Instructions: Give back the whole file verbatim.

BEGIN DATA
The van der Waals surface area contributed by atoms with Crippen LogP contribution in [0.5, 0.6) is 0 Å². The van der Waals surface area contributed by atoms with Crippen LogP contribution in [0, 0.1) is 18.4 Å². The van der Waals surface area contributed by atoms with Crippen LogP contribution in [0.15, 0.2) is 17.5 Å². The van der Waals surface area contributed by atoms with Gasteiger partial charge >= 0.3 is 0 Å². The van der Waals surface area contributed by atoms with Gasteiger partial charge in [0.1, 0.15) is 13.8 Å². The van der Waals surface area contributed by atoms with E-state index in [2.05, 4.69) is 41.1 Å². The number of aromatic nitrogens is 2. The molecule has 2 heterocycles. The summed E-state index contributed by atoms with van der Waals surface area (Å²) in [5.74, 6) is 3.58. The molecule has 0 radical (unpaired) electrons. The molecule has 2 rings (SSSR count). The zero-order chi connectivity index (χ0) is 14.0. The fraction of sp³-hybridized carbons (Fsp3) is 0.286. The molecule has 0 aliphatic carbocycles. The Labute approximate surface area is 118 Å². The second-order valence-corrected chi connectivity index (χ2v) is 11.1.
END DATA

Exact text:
The van der Waals surface area contributed by atoms with Crippen LogP contribution in [0.5, 0.6) is 0 Å². The van der Waals surface area contributed by atoms with Crippen LogP contribution in [0, 0.1) is 18.4 Å². The van der Waals surface area contributed by atoms with Crippen LogP contribution in [0.15, 0.2) is 17.5 Å². The van der Waals surface area contributed by atoms with Gasteiger partial charge >= 0.3 is 0 Å². The van der Waals surface area contributed by atoms with Gasteiger partial charge in [0.1, 0.15) is 13.8 Å². The van der Waals surface area contributed by atoms with E-state index in [2.05, 4.69) is 41.1 Å². The number of aromatic nitrogens is 2. The molecule has 2 heterocycles. The summed E-state index contributed by atoms with van der Waals surface area (Å²) in [5.74, 6) is 3.58. The molecule has 0 radical (unpaired) electrons. The molecule has 2 rings (SSSR count). The zero-order chi connectivity index (χ0) is 14.0. The fraction of sp³-hybridized carbons (Fsp3) is 0.286. The molecule has 0 aliphatic carbocycles. The Labute approximate surface area is 118 Å². The second-order valence-corrected chi connectivity index (χ2v) is 11.1.